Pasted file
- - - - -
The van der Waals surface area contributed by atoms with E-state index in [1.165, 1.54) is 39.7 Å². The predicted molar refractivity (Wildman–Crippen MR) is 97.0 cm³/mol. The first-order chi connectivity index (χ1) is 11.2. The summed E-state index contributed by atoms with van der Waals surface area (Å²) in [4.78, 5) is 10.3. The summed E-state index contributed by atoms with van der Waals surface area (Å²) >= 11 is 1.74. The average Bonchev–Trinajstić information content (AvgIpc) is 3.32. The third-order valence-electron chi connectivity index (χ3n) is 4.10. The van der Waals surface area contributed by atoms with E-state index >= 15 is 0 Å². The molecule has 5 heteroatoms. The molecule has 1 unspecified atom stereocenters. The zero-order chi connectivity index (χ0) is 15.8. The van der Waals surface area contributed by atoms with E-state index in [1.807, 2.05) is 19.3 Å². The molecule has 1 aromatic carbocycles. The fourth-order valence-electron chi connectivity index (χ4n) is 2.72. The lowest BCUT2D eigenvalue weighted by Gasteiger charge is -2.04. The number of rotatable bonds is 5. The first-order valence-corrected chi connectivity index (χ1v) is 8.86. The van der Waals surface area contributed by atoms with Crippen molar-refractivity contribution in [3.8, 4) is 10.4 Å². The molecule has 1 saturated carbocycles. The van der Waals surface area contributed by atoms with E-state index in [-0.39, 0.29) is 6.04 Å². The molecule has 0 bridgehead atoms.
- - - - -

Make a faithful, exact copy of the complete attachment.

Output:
The van der Waals surface area contributed by atoms with E-state index in [1.165, 1.54) is 39.7 Å². The predicted molar refractivity (Wildman–Crippen MR) is 97.0 cm³/mol. The first-order chi connectivity index (χ1) is 11.2. The summed E-state index contributed by atoms with van der Waals surface area (Å²) in [4.78, 5) is 10.3. The summed E-state index contributed by atoms with van der Waals surface area (Å²) >= 11 is 1.74. The average Bonchev–Trinajstić information content (AvgIpc) is 3.32. The third-order valence-electron chi connectivity index (χ3n) is 4.10. The van der Waals surface area contributed by atoms with E-state index >= 15 is 0 Å². The molecule has 5 heteroatoms. The molecule has 1 unspecified atom stereocenters. The zero-order chi connectivity index (χ0) is 15.8. The van der Waals surface area contributed by atoms with E-state index in [1.807, 2.05) is 19.3 Å². The molecule has 1 aromatic carbocycles. The fourth-order valence-electron chi connectivity index (χ4n) is 2.72. The lowest BCUT2D eigenvalue weighted by Gasteiger charge is -2.04. The number of rotatable bonds is 5. The first-order valence-corrected chi connectivity index (χ1v) is 8.86. The van der Waals surface area contributed by atoms with Crippen molar-refractivity contribution in [3.8, 4) is 10.4 Å². The molecule has 1 saturated carbocycles. The van der Waals surface area contributed by atoms with E-state index in [-0.39, 0.29) is 6.04 Å². The molecule has 0 bridgehead atoms.